Athene Seyler is 101 years old today. Edward VII was king when she made her first professional stage appearance – ‘quite a triumph’ according to the Daily Telegraph.
Although now frail and slightly deaf, Athene Seyler has a startlingly good memory. She remembers challenging George Bernard Shaw whom she knew in 1914 while acting Prosperpine Garnett in Candida. ‘We were great friends. He wanted me to make a drunken exit and be funny and suggested that I should get up from where I was sitting, go to the door and fall over the mat. This I would not do. I hate anything like that.’
Instead Miss Seyler made an exaggeratedly long trip around the stage to reach the door, ‘which was really funny’. And the playwright bowed to the actress’ comic judgment.
This judgment distinguishes Athene Seyler’s widely acclaimed book The Craft of Comedy, written in 1943. Taking the form of an exchange of letters, the book throws light on comedy from Congreve to Schnitzler. Drama students still find it inspiring reading and it has been a bible to at least two of our funniest actors, Prunella Scales and Simon Callow.
In a career that has spanned over 50 years (her last stage appearance was at the age of 77), Seyler has tackled Shakespeare, Congreve, Chekhov, Sheridan and Wilde, as well as many modern authors. She has seen legends perform. Henry Irving in Becket made her faint. ‘He had a curious way of dragging his feet behind him which was very characteristic.’
Ellen Terry ‘a darling woman’ and friend had ‘the most elegant way of pointing to things with both hands.’ Less elegantly, she ‘used to have such fun at lunch, making castles out of her pudding’.
Seyler spotted Sir John Gielgud’s talent early, telling a colleague at RADA, ‘That boy there has just given a very bad performance but he’s the one you’ve got to watch.’
Born in Hackney, Seyler went to the Royal Academy of Dramatic Art in 1908. ‘Acting was not considered very respectable but my mother and father lived next door, it so happened, to the Irvings.’ Seyler was determined and, with the support of Henry Irving, her parents gave their consent.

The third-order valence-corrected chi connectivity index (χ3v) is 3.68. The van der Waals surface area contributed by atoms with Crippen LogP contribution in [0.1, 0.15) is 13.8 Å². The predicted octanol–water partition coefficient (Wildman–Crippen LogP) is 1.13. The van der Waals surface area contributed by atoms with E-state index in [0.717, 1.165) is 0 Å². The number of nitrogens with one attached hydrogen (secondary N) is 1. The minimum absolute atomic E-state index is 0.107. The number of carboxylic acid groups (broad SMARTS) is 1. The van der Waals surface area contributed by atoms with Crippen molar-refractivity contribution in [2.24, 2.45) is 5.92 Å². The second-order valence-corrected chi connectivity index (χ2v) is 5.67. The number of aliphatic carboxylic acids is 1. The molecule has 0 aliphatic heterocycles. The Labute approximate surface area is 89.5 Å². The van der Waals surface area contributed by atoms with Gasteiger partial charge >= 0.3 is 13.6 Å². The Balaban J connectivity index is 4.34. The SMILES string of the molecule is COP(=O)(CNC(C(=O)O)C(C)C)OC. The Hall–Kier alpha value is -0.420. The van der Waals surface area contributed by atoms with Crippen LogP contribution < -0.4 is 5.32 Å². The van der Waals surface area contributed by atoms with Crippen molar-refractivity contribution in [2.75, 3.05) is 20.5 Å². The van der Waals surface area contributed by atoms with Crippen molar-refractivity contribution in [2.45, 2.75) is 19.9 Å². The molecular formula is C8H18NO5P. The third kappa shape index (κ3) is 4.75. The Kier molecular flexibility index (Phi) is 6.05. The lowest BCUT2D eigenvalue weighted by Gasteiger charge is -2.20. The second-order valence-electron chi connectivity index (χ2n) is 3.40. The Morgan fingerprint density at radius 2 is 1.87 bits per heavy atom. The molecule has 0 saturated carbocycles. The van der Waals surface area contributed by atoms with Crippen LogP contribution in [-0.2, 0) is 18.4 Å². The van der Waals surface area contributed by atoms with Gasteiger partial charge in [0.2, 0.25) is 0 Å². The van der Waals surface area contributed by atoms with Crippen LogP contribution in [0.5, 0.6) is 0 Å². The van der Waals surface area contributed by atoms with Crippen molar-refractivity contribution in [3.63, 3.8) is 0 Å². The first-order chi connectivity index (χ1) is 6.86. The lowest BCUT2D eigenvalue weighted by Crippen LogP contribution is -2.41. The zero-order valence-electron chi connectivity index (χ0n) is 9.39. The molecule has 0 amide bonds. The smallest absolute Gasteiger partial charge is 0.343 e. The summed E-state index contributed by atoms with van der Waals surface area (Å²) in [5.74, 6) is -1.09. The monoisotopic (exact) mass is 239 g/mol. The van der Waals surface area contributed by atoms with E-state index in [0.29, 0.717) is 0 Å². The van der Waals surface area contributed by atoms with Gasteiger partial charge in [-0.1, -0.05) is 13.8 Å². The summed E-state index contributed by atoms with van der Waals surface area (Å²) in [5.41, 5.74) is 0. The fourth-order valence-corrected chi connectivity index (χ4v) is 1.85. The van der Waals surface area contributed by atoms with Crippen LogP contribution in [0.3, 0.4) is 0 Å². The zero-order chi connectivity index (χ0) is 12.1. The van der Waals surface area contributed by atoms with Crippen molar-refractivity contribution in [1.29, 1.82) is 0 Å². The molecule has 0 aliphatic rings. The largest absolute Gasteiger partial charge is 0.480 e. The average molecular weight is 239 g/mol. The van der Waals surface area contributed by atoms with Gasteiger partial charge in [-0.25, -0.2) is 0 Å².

Auditioning at RADA, she was ‘different from the other girls. I was much plainer.’ Now, dressed in maroon, with lipstick to match, Seyler has a wonderfully expressive face. Anecdotes are told with a half smile, one corner of her mouth slightly raised, or accompanied by an apologetic shrug. But because she was never a classical Edwardian beauty, she learnt early on that the less pretty you are, the more talented you need to be.
‘I went to my RADA interview in the only nice clothes I had: a short-sleeved dress and some long black gloves I had bought.’ While waiting to meet the principal, Seyler debated whether or not to wear the gloves. ‘I got only the one off when I had to go in looking like a zebra with one black arm and one white.
‘The principal said, ‘Miss Seyler, I’m sorry I must tell you that you don’t seem to me to have any obvious qualifications for the stage.’ And I said, ‘I know what you mean. I’m very plain. But I think if you heard me recite you would change your mind.’ ‘Shaking her head at the memory, Seyler says, ‘How brave can one be as a little girl?’
She was soon turning the bitchiness of others to her advantage, however. The celebrated belle Mrs Patrick Campbell ‘wasn’t a nice lady at all. And she came across the stage one day and said, ‘Oh, look at her’ pointing to me ‘Isn’t she beautiful?’ And of course I wasn’t and the audience laughed. I was very upset. So the next night when she said it I made the ugliest face I could and I got the laugh. She never did it again.’
One of her first schoolgirl roles was in As You Like It, playing Rosalind (her favourite part). At RADA her debut, in the same play, was as Charles the Wrestler. But she went on to be gold medallist of her year and later the first former pupil to be appointed President.
A good sense of humour and impeccable timing still serve Seyler well. ‘I think to make people laugh is a lovely thing to do.’ She has only two directional credits, the first being in 1928, the second 20 years later. She says she didn’t particularly want to direct and not many Edwardian directors were women. But one of the few, Lena Ashwell, gave Seyler her first professional role in a play called The Truants. This actress-manager ‘had a lovely little theatre off Kingsway. It was decorated in pink stripes and all the programme girls had pink-striped aprons.’
Seyler continued to act during both world wars. She remembers an air raid with ‘my little mother rushing down the passageway in entirely the wrong direction. I shouted out, ‘Mother, Mother, there’s an air raid warning, darling’ and she said, ‘I know, dear. I’m just going to fetch my corsets.’
For the past 20 or so years, Seyler has lived overlooking the Thames at Hammersmith. It was on this river she took one of the only three holidays she’s ever had, rowing with her husband from its source to Henley. ‘I’ve had a lovely career, so happy,’ says Seyler dreamily. ‘When I was a little girl, my first performance. . . when I went to make my exit, my drawers fell down. And the audience roared with laughter. I had to pick them up, you know. And I thought from that moment on I would do for a comic role.’
The Craft Of Comedy is republished today by Nick Hern Books, at Pounds 4.95. There will be a birthday celebration, including a reading of the book and a discussion with Prunella Scales, Jeremy Northam and Gareth Jones (Seyler’s grandson), at the Cottesloe Theatre tonight at 6pm. Tel 071 928 2252 for details